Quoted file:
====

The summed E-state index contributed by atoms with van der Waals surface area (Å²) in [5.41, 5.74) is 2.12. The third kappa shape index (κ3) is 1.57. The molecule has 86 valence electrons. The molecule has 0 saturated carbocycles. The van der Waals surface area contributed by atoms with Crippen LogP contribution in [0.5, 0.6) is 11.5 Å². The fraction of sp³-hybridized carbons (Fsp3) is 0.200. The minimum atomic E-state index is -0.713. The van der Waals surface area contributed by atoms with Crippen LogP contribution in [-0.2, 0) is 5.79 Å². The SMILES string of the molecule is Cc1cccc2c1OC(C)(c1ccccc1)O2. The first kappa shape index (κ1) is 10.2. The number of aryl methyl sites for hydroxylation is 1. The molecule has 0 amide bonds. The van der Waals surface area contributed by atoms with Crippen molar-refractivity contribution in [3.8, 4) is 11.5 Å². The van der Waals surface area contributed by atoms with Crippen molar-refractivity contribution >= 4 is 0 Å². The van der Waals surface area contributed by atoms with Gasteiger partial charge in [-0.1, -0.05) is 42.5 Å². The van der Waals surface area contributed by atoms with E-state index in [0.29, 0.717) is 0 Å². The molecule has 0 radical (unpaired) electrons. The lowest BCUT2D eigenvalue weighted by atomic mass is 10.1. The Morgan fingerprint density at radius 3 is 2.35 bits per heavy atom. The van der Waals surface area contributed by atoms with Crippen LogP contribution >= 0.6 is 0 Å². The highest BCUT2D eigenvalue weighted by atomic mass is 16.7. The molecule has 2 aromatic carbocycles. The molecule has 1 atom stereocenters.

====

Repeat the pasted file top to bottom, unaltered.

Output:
The summed E-state index contributed by atoms with van der Waals surface area (Å²) in [5.41, 5.74) is 2.12. The third kappa shape index (κ3) is 1.57. The molecule has 86 valence electrons. The molecule has 0 saturated carbocycles. The van der Waals surface area contributed by atoms with Crippen LogP contribution in [0.5, 0.6) is 11.5 Å². The fraction of sp³-hybridized carbons (Fsp3) is 0.200. The minimum atomic E-state index is -0.713. The van der Waals surface area contributed by atoms with Crippen LogP contribution in [-0.2, 0) is 5.79 Å². The SMILES string of the molecule is Cc1cccc2c1OC(C)(c1ccccc1)O2. The first kappa shape index (κ1) is 10.2. The number of aryl methyl sites for hydroxylation is 1. The molecule has 0 amide bonds. The van der Waals surface area contributed by atoms with Crippen molar-refractivity contribution in [3.8, 4) is 11.5 Å². The van der Waals surface area contributed by atoms with Crippen molar-refractivity contribution >= 4 is 0 Å². The van der Waals surface area contributed by atoms with Gasteiger partial charge in [-0.1, -0.05) is 42.5 Å². The van der Waals surface area contributed by atoms with E-state index in [0.29, 0.717) is 0 Å². The molecule has 0 radical (unpaired) electrons. The lowest BCUT2D eigenvalue weighted by atomic mass is 10.1. The Morgan fingerprint density at radius 3 is 2.35 bits per heavy atom. The van der Waals surface area contributed by atoms with Crippen LogP contribution >= 0.6 is 0 Å². The highest BCUT2D eigenvalue weighted by atomic mass is 16.7. The molecule has 2 aromatic carbocycles. The molecule has 1 atom stereocenters.